Q11: Can businesses with multiple properties claim multiple grants?
Eligible businesses that are within the relevant Local Authority area covered by localised restrictions will receive an LRSG (Closed) grant for each eligible hereditament. However, businesses must remain within the financial thresholds set by State aid law, which may be reached if businesses have previously received State aid funding. Please see the ‘State aid’ section for more information.
Q12: If one hereditament accommodates multiple services and only some of which are required to close, will it be eligible to receive a LRSG (Closed) grant?
In this instance the hereditament will be eligible to receive a grant through the LRSG (Closed) scheme if the business is required to close its main service. Local Authorities will be required to exercise their discretion and judge whether this is the case, based on their local knowledge.
Q13: Are pubs that provide a takeaway service eligible for a grant under the LRSG (Closed)?
Yes, any business that is required to close the part of its business that provides its main service is eligible for a Closed Grant. This is the case even if the business adapts its business model to provide a reduced service, such as takeaways. We understand that it is not always completely clear if a business has closed the part of its business that provides its main service, however we expect Local Authorities to use their discretion and make this judgement based on their local knowledge.
Q14: Are hotels and other accommodation providers able to access the LRSG (Closed) grant if they remain open to accommodate individuals travelling for work purposes or other exempt purposes (e.g. domestic violence victims)?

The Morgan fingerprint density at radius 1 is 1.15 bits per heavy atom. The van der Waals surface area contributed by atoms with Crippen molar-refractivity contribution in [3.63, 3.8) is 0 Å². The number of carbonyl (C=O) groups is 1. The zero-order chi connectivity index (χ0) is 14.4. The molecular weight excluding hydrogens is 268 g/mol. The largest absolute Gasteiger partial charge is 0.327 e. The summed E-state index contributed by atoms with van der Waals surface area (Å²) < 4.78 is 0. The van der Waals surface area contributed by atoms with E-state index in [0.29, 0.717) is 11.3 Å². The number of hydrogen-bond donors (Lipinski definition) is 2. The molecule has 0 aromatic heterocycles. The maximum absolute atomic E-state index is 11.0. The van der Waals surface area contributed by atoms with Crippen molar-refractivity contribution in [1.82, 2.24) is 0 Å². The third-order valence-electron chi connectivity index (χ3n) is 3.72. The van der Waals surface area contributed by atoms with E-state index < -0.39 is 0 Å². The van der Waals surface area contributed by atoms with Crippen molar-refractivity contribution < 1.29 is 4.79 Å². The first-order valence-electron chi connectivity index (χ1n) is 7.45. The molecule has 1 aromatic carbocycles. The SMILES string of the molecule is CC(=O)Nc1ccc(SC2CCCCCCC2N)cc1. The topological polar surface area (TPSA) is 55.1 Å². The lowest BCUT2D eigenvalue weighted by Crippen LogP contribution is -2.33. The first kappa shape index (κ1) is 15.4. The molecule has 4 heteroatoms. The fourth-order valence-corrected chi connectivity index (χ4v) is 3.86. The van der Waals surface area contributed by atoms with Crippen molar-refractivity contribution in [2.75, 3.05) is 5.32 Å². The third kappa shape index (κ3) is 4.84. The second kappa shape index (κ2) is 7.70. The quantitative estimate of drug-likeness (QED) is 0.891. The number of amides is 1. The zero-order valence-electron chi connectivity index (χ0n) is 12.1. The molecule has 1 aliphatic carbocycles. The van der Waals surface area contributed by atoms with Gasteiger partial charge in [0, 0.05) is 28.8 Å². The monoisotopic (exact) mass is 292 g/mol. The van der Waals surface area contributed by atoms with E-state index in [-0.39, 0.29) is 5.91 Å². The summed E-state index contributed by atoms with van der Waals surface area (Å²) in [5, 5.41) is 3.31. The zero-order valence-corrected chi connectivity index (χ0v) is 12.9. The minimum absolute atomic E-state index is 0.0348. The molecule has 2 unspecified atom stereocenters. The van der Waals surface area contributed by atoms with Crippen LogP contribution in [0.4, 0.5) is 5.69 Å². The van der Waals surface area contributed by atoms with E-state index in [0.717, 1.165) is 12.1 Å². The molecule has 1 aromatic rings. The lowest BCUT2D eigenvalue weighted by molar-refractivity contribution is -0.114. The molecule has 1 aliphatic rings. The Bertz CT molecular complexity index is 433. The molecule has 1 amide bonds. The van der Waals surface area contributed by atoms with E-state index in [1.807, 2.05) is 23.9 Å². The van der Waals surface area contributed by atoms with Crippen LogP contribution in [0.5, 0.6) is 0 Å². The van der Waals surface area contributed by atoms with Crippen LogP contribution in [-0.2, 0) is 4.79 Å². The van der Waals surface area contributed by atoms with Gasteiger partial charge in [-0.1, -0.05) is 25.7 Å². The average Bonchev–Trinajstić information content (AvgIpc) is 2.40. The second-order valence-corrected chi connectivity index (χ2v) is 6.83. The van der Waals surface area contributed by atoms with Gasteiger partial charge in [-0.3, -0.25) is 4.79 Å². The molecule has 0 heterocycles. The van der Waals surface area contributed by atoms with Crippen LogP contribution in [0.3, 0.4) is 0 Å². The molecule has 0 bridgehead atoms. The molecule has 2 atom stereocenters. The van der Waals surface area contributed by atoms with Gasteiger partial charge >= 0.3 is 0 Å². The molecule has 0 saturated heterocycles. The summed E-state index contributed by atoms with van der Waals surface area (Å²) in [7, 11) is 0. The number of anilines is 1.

Yes, if a hotel or accommodation business is required to close their main business offering they will be eligible for a grant.
Q15: What support is provided to businesses that do not have a rateable value or are non-rate payers, e.g. market traders?
Businesses that are not part of the business rates systems will not receive funding under LRSG (Closed). However, those businesses may be eligible for support under the Additional Restrictions Grant and Local Restrictions Support Grant (Open) schemes.
Q16: Are non-essential retail businesses that offer click and collect services considered closed and eligible for this scheme?
Businesses that are mandated to close under LCAL 3 restrictions that offer a click and collect service, would be eligible for LRSG (Closed) funding.
Q17: Are business that are adversely impacted by local restrictions eligible for support under LRSG (Closed): e.g. event companies, supply chain businesses?
Businesses adversely impact by local restrictions, but not mandated to close by Government will not receive funding under LRSG (Closed). However, those businesses may be eligible for support under the Additional Restrictions Grant.
Q18: Does a business have to be required to close to be eligible?
Yes. Please see the regulations for those businesses mandated to close
Q19: If only part of a business closes can it get the grant?
If a business is forced to close the part of its business that provides its main service then they will be eligible for a grant.
Q20: Can businesses that are eligible but don’t want or need funding opt out?
Yes a business may decline the grant.
Q21: How should grants be administered where a business is in administration or liquidation?
hese grants have been created to provide support to active businesses. Businesses will need to confirm they are not in liquidation in order to receive the grant. Some businesses that fail the undertaking in difficulty test on 31 December 2019 are also ineligible for payments under the COVID-19 Temporary Framework for UK Authorities.
Q22: What is the appeals process for businesses under this scheme?
There is no appeals procedure. It is up to Local Authorities to apply the guidance as they see fit.